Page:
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National Security Advisor H.R. McMaster pauses during a briefing at the White House in Washington, Tuesday, May 16, 2017. President Donald Trump claimed the authority to share "facts pertaining to terrorism" and airline safety with Russia, saying in a pair of tweets he has "an absolute right" as president to do so. (AP Photo/Susan Walsh)
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National Security Advisor: Info shared in Trump-Russia meeting ‘wholly appropriate’

National Security Advisor H.R. McMaster pauses during a briefing at the White House in Washington, Tuesday, May 16, 2017. President Donald Trump claimed the authority to share "facts pertaining to terrorism" and airline safety with Russia, saying in a pair of tweets he has "an absolute right" as president to do so. (AP Photo/Susan Walsh)

The information shared by President Donald Trump in a recent meeting with Russian officials was “wholly appropriate,” National Security Advisor Gen. H.R. McMaster said.

“None of us felt, in any way, that that conversation was inappropriate,” McMaster told reporters at the White House on Tuesday, adding that the information was within reason to the topic being discussed.

A day before McMaster addressed the media, the Washington Post published a story citing anonymous officials who said Trump had revealed highly classified information about Islamic State militants to the Russians.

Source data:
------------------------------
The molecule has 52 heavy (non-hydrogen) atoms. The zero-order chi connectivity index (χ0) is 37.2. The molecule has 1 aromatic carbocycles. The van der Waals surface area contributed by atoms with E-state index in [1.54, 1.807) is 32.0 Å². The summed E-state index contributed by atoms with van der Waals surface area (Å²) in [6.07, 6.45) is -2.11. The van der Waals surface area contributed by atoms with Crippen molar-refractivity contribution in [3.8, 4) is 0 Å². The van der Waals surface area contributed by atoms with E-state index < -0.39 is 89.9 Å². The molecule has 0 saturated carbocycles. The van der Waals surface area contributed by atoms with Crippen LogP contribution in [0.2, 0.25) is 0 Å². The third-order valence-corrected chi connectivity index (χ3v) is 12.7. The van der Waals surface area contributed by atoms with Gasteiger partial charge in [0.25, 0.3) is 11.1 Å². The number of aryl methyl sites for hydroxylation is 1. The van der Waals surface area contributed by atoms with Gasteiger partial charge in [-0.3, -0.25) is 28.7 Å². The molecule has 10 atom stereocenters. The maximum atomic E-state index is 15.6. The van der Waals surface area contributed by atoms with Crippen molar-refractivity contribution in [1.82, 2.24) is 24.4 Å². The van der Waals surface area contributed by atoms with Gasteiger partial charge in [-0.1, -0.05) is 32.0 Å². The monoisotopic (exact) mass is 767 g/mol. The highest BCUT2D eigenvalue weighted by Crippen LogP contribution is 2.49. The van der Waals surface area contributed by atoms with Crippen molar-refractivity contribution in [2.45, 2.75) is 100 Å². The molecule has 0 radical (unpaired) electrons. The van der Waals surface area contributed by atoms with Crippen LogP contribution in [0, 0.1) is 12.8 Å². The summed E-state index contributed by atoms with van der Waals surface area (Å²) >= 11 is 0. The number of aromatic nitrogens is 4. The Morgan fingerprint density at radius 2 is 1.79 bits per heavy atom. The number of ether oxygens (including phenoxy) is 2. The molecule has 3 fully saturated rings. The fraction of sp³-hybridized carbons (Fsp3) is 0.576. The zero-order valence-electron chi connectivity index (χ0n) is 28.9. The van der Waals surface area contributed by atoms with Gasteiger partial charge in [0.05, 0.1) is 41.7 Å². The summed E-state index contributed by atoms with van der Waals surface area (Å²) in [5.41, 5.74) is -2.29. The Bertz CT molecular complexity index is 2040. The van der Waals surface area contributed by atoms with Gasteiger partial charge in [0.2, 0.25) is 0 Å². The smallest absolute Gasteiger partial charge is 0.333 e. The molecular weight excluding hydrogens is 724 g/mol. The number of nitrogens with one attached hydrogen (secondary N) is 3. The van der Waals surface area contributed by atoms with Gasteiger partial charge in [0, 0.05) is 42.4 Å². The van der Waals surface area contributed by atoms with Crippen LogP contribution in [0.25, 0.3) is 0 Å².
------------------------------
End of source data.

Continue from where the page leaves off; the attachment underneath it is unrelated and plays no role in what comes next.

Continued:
The anonymous officials told the Post that the information Trump relayed during the Oval Office meeting had been provided by a U.S. partner through an intelligence-sharing arrangement. They said it was considered so sensitive that details have been withheld from allies and tightly restricted even within the U.S. government.

The Post report claimed Trump’s decision may have jeopardized cooperation from an ally familiar with the inner workings of ISIS. McMaster said Trump was unaware of the source of the information when he chose to share it with the Russians.

“The president wasn’t even aware from where this information came from,” McMaster, who was in the room during the meeting, said. “He wasn’t briefed on the source of the information.”

White House officials have taken steps to contain the damage, placing calls to the CIA and the National Security Agency, the newspaper said.

On Monday, McMaster denied classified information was shared. He echoed that stance on Tuesday.

“It was nothing that you would not know from open-source reporting,” he told media, reiterating that the information was about ongoing operations that have been public for months.

McMaster said the Post report is an indication Trump’s administration should consider bringing in the right people to examine how stories are continuously leaked from the White House.

“I think the real issue and what I would really like to see debated more are those violating confidentiality,” he said.

The Post report was met with raised eyebrows on both side of the aisle in Congress.

U.S. Sen. John McCain (R-Ariz.) said the story was “deeply disturbing” but said Trump has the right to share information he feels is prudent.

“We certainly don’t want any president to leak classified information, but the president does have the right to do that,” McCain told reporters in Washington, D.C.

Several Democrats criticized the president’s decision, while Trump has claimed he has “an absolute right” to share “facts pertaining to terrorism.”

The Associated Press contributed to this report.

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